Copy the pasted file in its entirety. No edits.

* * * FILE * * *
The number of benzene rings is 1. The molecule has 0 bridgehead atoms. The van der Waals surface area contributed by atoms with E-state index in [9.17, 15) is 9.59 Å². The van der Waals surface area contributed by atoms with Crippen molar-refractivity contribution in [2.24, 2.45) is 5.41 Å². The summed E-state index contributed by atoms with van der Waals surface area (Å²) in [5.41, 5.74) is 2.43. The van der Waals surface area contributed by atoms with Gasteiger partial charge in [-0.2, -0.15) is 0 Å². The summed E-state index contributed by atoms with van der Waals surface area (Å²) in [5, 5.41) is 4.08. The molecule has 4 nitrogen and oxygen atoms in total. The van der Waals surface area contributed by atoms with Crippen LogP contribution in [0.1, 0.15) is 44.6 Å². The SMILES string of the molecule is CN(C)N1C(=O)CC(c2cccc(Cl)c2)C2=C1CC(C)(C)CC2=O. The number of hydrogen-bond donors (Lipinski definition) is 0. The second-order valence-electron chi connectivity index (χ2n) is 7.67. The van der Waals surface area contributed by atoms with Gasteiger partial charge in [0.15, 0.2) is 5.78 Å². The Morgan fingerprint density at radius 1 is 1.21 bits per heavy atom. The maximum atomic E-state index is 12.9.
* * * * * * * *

The number of benzene rings is 1. The molecule has 0 bridgehead atoms. The van der Waals surface area contributed by atoms with E-state index in [9.17, 15) is 9.59 Å². The van der Waals surface area contributed by atoms with Crippen molar-refractivity contribution in [2.24, 2.45) is 5.41 Å². The summed E-state index contributed by atoms with van der Waals surface area (Å²) in [5.41, 5.74) is 2.43. The van der Waals surface area contributed by atoms with Gasteiger partial charge in [-0.2, -0.15) is 0 Å². The summed E-state index contributed by atoms with van der Waals surface area (Å²) in [5, 5.41) is 4.08. The molecule has 4 nitrogen and oxygen atoms in total. The van der Waals surface area contributed by atoms with Crippen LogP contribution in [0.1, 0.15) is 44.6 Å². The SMILES string of the molecule is CN(C)N1C(=O)CC(c2cccc(Cl)c2)C2=C1CC(C)(C)CC2=O. The number of hydrogen-bond donors (Lipinski definition) is 0. The second-order valence-electron chi connectivity index (χ2n) is 7.67. The van der Waals surface area contributed by atoms with Gasteiger partial charge in [0.15, 0.2) is 5.78 Å². The Morgan fingerprint density at radius 1 is 1.21 bits per heavy atom. The maximum atomic E-state index is 12.9.